Most people warned against tobacco use, but industry still resistant

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More people are being warned against tobacco use. Photo: WHO/ Regional Office for the Western Pacific

A majority of consumers around the world now receive warnings about the dangers of using tobacco products, but the industry continues to resist government efforts.

That's according to the World Health Organization's (WHO) report on the global tobacco epidemic, launched on Wednesday on the side-lines of the UN high level political forum on sustainable development, in New York.

Matt Wells has more.

The WHO report said that one third of countries now have comprehensive systems to monitor tobacco use; up from just a quarter in 2007.

It adds that "governments still need to do more to prioritize or finance this area of work".

In addition, around 4.7 billion people – more than 60 per cent of the global population – are now protected by at least one "best practice" tobacco control measure, such as public no-smoking areas and bans on tobacco advertising.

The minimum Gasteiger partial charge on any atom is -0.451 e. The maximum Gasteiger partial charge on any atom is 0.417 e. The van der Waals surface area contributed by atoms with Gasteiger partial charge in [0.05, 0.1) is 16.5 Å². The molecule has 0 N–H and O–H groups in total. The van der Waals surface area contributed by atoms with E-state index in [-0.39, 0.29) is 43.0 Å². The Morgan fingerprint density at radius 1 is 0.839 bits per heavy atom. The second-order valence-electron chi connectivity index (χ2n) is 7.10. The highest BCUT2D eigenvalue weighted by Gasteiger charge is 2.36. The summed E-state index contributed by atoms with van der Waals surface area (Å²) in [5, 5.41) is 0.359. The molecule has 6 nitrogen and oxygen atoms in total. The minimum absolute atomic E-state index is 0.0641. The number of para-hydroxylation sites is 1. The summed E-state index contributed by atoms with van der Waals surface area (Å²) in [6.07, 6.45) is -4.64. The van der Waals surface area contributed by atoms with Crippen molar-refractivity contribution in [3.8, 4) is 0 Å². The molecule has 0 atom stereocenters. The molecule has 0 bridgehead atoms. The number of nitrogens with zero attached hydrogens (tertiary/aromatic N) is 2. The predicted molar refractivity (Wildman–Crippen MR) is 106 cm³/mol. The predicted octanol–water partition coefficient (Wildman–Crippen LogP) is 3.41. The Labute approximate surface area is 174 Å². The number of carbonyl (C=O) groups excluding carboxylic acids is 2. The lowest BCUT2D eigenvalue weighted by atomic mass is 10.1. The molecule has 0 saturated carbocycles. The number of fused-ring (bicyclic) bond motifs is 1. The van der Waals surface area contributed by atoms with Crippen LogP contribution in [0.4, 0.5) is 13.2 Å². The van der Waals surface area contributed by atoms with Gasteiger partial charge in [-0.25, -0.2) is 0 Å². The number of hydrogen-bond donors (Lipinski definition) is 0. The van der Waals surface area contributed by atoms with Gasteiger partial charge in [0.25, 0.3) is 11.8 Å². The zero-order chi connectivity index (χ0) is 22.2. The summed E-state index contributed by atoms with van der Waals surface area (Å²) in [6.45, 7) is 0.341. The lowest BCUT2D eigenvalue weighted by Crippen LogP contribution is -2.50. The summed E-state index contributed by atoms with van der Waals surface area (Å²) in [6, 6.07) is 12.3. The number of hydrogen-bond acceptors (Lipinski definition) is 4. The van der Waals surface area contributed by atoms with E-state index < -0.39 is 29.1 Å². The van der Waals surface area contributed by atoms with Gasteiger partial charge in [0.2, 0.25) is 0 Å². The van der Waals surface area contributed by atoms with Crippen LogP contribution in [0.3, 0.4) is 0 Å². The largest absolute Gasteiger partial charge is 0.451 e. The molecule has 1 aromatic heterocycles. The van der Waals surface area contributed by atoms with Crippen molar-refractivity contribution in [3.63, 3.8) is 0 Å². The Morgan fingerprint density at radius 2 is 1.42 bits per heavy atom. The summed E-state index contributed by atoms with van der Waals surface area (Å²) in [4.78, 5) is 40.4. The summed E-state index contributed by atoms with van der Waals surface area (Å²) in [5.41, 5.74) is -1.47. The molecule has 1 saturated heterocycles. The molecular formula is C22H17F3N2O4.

The WHO Director-General, Tedros Adhanom Ghebreyesus, said in the report that if they work together, countries can "prevent millions of people from dying each year from preventable tobacco-related illness".

Billions of dollars could also be saved, he added, "in avoidable healthcare expenditures and productivity losses".

The report also notes that monitoring tobacco industry interference in policymaking protected public health, and shed light on dubious practices.

Such tactics include "exaggerating the economic importance" of the business, and "discrediting proven science and using litigation to intimidate governments".

Matt Wells, United Nations.

 Duration: 1'02"

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